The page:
In a nutshell, it is “technically” possible to add a referral program to a Substack newsletter but… it requires a lot of work, coding skills and it’s a very manual process.
Your email list is effectively in two places that don’t talk to each other and you constantly have to manually import/export data from one platform to the other to keep things synced.
“[...] It's a process of downloading the list at the end of each day, dumping that into a Google Sheet, and then taking the emails from that Google Sheet and putting them back into Substack.”
Poor User Experience
Even if you decide that you’re willing to go through all the hoops, there’s still one important part of the user experience that you might want to consider.
See, the secret of a successful referral program is to make it very easy for people to share their referral link.
And right now, there’s no way to do that with Substack.
Ideally, things like the referral link and the number of referrals would be stored in custom fields so that you can reference them in your emails and create something like this:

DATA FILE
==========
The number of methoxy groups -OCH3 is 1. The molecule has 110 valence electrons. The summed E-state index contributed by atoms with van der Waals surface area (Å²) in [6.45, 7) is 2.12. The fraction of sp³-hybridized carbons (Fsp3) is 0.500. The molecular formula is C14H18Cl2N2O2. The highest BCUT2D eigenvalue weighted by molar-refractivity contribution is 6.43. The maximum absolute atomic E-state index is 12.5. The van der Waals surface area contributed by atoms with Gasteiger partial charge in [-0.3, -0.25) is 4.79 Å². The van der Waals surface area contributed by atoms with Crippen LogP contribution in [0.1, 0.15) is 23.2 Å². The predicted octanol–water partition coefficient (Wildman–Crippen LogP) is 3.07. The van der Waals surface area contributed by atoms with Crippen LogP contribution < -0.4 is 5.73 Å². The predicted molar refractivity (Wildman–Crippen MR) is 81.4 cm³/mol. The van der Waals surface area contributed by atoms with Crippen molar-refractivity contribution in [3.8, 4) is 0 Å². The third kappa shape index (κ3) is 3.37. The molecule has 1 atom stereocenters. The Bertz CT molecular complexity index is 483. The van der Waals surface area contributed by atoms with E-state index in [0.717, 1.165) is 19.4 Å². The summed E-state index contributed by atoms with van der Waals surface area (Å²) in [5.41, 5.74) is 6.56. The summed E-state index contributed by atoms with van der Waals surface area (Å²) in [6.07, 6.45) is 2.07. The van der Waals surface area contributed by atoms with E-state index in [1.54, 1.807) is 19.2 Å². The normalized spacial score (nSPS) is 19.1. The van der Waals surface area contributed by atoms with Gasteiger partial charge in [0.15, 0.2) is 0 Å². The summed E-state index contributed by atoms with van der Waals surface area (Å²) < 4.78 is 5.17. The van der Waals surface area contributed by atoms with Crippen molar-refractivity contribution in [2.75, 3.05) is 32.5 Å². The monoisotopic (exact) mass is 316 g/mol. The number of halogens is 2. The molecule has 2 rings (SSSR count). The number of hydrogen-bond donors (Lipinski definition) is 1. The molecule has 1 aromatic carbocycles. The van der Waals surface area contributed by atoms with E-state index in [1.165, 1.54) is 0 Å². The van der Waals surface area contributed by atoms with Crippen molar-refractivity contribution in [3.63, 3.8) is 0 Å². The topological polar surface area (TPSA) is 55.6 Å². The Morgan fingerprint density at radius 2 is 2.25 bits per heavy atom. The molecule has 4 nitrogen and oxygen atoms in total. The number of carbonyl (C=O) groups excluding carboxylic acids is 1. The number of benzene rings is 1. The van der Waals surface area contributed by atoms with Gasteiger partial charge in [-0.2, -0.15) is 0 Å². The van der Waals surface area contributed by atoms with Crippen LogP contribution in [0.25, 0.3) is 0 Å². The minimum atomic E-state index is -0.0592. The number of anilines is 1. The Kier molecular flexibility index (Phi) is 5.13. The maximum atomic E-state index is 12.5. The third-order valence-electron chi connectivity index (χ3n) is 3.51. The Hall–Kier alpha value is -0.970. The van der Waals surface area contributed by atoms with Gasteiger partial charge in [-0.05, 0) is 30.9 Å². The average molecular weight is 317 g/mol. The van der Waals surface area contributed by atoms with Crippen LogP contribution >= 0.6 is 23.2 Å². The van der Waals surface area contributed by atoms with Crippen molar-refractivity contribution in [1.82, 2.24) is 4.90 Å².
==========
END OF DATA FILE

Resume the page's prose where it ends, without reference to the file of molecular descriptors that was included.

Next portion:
The above example is from one of our customers, James Clear.
Imagine receiving this email; all you need to do to share the link is click on the “Click to share” button or copy your referral link and paste it on Facebook or Twitter.
Unfortunately, another big limitation of Substack is that it doesn’t have custom fields which means you can’t store things like referral links or the number of referrals in Substack.
So what do you do? Your only option is to give your subscribers a link to the landing page with the widget in it so they can enter their email address to get their referral link.
In short: TOO.MANY.STEPS.
The drop-off will be huge and most people will give up before sharing their referral link.
A better way
Fortunately there’s an easier and better way.
Most email platforms don’t have the limitations Substack has (no integrations, no APIs, no custom fields, etc) and thus can be integrated with referral platforms much more easily.
And if you’re going to switch email platforms for your referral program, make sure you use the best referral platform.
SparkLoop was designed specifically for newsletter creators like you and we have already helped hundreds grow 10-30% faster a month.
Smart newsletter and course creators choose SparkLoop because...
- Native integration with 5 ESPs (ConvertKit, MailChimp, Campaign Monitor, MailerLite and Active Campaign) and counting…
- No coding required.
- No widgets. You keep using the same sign up forms that you currently use
- Referrals are automatically tracked across all your signup forms
- All data is automatically synced between SparkLoop and your email platform (including unsubscribers). No need to manually export/import files.
- All data is automatically stored in your email platform’s custom fields so your subscribes can easily share their referral link from your emails
- Automated distribution of rewards
- Hosted referral hub page